The episode was written by series creator Chris Carter and directed by Rob Bowman.[2] Bowman was not a fan of the episode, saying "The show proved to be much more difficult than I anticipated, and there wasn't enough time to shoot the show properly because we were so close to the Christmas break. I felt extremely pressured and frustrated, although there are things in it I love, particularly the banter between Mulder and Scully. But overall, I thought the show was very oblique. I don't feel that the characters ever knew what was going on and I don't think it is all that cool that kids are murdering people. I didn't feel like I was shooting an episode of the X-Files, and I think I let Chris Carter down a bit."[3]

The name of this episode, "Syzygy" refers to an astrological alignment of three celestial objects, usually the sun, the Earth, and a moon or planet.[4] The name of the high school in this episode, Grover Cleveland Alexander High School was a reference to a question David Duchovny got wrong during his appearance on a celebrity edition of Jeopardy.[5] The scene where Mulder sees a Keystone Kops movie playing on every channel was originally meant to include the movie A Clockwork Orange, but the rights to the footage were too expensive so the producers settled on another choice. Carter felt that in retrospect it ended up being a better fit.[6]

Fox Mulder and Dana Scully's fight in the episode where Scully gets upset due to Mulder always driving grew out of nitpicking from fans about the fact that Mulder always seems to be the one driving the car. Mulder's joke about Scully's "little feet" was a joke that Carter had made before at an X-Files convention in Pasadena, California. Gillian Anderson stated that these have been things that fans on the internet have been nitpicking about since the beginning of the show.[6] David Duchovny later explained that the comedic episodes of the series were often more ludicrous than the other episodes in the show. He noted, "There's The X-Files of the stand-alone, and then there's The X-Files of the mythology, and then there are the comedic X-Files as well, in which the characters are really not quite the characters that we know."[7]

Reception[edit]

"Syzygy" premiered on the Fox network on January 26, 1996, and was first broadcast in the United Kingdom on Sky One on November 13, 1996.[8] The episode earned a Nielsen household rating of 10.8 with a 17 share, meaning that roughly 10.8 percent of all television-equipped households, and 17 percent of households watching television, were tuned in to the episode.[9] A total of 16.04 million viewers watched this episode during its original airing.[9]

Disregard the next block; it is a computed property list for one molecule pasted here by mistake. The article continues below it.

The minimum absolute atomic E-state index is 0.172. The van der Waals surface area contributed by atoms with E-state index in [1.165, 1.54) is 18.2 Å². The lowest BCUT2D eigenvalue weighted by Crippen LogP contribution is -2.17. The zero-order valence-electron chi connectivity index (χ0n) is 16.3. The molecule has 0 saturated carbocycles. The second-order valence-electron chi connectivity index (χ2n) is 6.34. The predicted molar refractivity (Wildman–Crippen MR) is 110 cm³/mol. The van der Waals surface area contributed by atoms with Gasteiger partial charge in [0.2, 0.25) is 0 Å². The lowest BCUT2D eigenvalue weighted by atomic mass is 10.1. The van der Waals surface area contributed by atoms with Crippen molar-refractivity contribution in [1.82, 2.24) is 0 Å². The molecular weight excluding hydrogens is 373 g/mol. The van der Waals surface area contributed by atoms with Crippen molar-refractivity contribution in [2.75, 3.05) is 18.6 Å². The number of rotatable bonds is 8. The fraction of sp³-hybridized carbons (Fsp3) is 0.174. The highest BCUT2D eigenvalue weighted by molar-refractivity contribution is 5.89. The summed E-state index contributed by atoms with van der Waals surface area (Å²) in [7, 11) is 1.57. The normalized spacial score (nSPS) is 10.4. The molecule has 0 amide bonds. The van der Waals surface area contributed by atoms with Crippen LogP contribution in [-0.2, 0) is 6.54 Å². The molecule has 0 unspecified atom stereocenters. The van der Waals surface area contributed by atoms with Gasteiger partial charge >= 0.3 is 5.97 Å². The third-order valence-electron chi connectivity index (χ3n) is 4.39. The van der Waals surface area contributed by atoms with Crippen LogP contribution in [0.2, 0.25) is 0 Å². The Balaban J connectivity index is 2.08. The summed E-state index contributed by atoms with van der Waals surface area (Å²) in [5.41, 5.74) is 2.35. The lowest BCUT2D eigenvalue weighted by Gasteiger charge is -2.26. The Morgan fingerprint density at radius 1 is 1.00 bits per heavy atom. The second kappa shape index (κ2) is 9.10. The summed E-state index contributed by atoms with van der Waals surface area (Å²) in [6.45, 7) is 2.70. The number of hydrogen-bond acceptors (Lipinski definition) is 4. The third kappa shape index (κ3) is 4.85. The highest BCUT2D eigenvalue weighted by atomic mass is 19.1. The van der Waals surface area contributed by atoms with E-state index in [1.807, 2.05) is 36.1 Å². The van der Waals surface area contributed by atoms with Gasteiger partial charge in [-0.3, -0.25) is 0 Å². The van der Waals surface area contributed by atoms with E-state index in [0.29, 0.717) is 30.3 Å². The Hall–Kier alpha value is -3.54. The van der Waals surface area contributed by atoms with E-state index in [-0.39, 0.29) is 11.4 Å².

The episode received mixed reviews from critics. Entertainment Weekly gave "Syzygy" an A, describing the episode as "another uproarious send-up, this time of teen venom, B-movie paranoia, and our agents' painfully restrained rapport", with praise to the villains and the discussion on why Mulder always drives, considered "one of Mulder's and Scully's funniest exchanges".[10] Todd VanDerWerff of The A.V. Club gave a B-, describing it as "an entertaining hour that never rises to the level of those other episodes" like "Humbug" and "War of the Coprophages". VanDerWerff argued that "Syzygy" was an attempt by Carter to try and emulate the writing style of Darin Morgan's scripts, without success; he noted "the laughs here are emptier than they were the week before in 'Coprophages'"—and adding that "every time you think the episode has figured out a way to plant its foot firmly in comedic territory, there's a horribly judged moment of 'drama,' like Mulder's final monologue."[11] Connie Ogle of Popmatters listed Margi and Terri among the best monster-of-the-week characters of the series, describing "Syzygy" as a "hilarious send-up of Heathers".[12]

Not all reviews were positive. Paula Vitaris from Cinefantastique gave the episode a moderately negative review and awarded it one-and-a-half stars out of four.[13] Vitaris called the outing "a lost opportunity", noting that the episode's humor "falls flat because, because the humor exists in a vacuum".[13] Furthermore, she argued that if the episode had been played-straight, then "Syzygy" could have "been a horror classic".[13] Robert Shearman and Lars Pearson, in their book Wanting to Believe: A Critical Guide to The X-Files, Millennium & The Lone Gunmen, rated the two stars out of five. The two criticized the episode for following on the heels of Darin Morgan's "War of the Coprophages", which they argued was a superior episode of the series. Shearman and Pearson further noted that the episode was "simply not very funny".[14] Fox Mulder and Dana Scully's odd behavior towards each other resulted in criticism from critics and fans on the Internet.[6] Vitaris called the relationship between Mulder and Scully in the episode "ugly".[13] Shearman and Pearson called the scenes featuring Mulder and Scully's bickering "hard to stomach".[14] Chris Carter was somewhat disappointed in the reaction that the episode, stating that there were hints to the satiric nature of the episode strewn throughout "Syzygy" that fans simply did not understand.[6] Other fans understood what transpired, but disliked the episode due to their desire for Mulder and Scully to become a romantically involved couple.[6] X-Files fans in San Francisco printed up t-shirts featuring the phrase "Sure. Fine. Whatever." spoken multiple times by Scully in this episode.[6]

Footnotes[edit]

  1. ^ a b c Lowry, pp. 149–152
  2. ^ Hurwitz and Knowles, pp. 236–240
  3. ^ Edwards, p. 163
  4. ^ Lowry, p. 151
  5. ^ Lowry, p. 150
  6. ^ a b c d e f Lowry, pp. 152–153
  7. ^ Hurwtiz and Knowles, p. 82
  8. ^ The X-Files: The Complete Third Season (booklet). Chris Carter, et al. Fox. 
  9. ^ a b Lowry, p. 251
  10. ^ "X Cyclopedia: The Ultimate Episode Guide, Season 3 | EW.com". Entertainment Weekly. November 29, 1996. Retrieved November 27, 2011. 
  11. ^ VanDerWerff, Todd (August 1, 2010). "Syzygy"/"Grotesque"/"Piper Maru". The A.V. Club. Retrieved November 27, 2011. 
  12. ^ Ogle, Connie (July 28, 2008). "The X-Factor: A Look Back at 'The X-Files' Greatest Monsters". PopMatters. PopMatters Media. Retrieved August 25, 2010. 
  13. ^ a b c d Vitaris, Paula (October 1996). "Episode Guide". Cinefantastique 28 (3): 18–40. 
  14. ^ a b Shearman and Pearson, pp. 68–69

References[edit]

  • Edwards, Ted (1996). X-Files Confidential. Little, Brown and Company. ISBN 0-316-21808-1. 
  • Lowry, Brian (1996). Trust No One: The Official Guide to the X-Files. Harper Prism. ISBN 0-06-105353-8. 
  • Shearman, Robert; Pearson, Lars (2009). Wanting to Believe: A Critical Guide to The X-Files, Millennium & The Lone Gunmen. Mad Norwegian Press. ISBN 0-9759446-9-X. 

External links[edit]